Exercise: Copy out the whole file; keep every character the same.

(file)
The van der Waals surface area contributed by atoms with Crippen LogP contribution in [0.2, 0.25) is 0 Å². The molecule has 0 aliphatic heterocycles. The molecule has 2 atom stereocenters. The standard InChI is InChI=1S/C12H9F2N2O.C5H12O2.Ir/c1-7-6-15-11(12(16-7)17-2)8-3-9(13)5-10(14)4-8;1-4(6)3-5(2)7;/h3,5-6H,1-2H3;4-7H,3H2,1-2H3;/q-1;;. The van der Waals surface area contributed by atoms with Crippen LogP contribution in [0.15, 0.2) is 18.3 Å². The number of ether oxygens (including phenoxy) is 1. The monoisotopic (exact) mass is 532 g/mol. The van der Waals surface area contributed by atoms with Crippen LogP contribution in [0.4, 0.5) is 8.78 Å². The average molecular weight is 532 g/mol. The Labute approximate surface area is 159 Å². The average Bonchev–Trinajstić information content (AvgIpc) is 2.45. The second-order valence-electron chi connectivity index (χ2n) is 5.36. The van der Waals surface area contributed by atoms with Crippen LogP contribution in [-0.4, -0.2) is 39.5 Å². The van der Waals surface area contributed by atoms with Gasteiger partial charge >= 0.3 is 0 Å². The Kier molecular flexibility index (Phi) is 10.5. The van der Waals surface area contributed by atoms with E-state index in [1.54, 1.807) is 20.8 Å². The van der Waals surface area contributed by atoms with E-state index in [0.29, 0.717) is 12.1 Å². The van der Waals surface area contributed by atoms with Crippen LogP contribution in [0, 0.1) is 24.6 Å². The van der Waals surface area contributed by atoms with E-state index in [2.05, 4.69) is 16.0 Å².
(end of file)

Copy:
The van der Waals surface area contributed by atoms with Crippen LogP contribution in [0.2, 0.25) is 0 Å². The molecule has 0 aliphatic heterocycles. The molecule has 2 atom stereocenters. The standard InChI is InChI=1S/C12H9F2N2O.C5H12O2.Ir/c1-7-6-15-11(12(16-7)17-2)8-3-9(13)5-10(14)4-8;1-4(6)3-5(2)7;/h3,5-6H,1-2H3;4-7H,3H2,1-2H3;/q-1;;. The van der Waals surface area contributed by atoms with Crippen LogP contribution in [0.15, 0.2) is 18.3 Å². The number of ether oxygens (including phenoxy) is 1. The monoisotopic (exact) mass is 532 g/mol. The van der Waals surface area contributed by atoms with Crippen LogP contribution in [0.4, 0.5) is 8.78 Å². The average molecular weight is 532 g/mol. The Labute approximate surface area is 159 Å². The average Bonchev–Trinajstić information content (AvgIpc) is 2.45. The second-order valence-electron chi connectivity index (χ2n) is 5.36. The van der Waals surface area contributed by atoms with Crippen LogP contribution in [-0.4, -0.2) is 39.5 Å². The van der Waals surface area contributed by atoms with Gasteiger partial charge >= 0.3 is 0 Å². The Kier molecular flexibility index (Phi) is 10.5. The van der Waals surface area contributed by atoms with E-state index in [1.54, 1.807) is 20.8 Å². The van der Waals surface area contributed by atoms with E-state index in [0.29, 0.717) is 12.1 Å². The van der Waals surface area contributed by atoms with Crippen LogP contribution in [0, 0.1) is 24.6 Å². The van der Waals surface area contributed by atoms with E-state index in [2.05, 4.69) is 16.0 Å².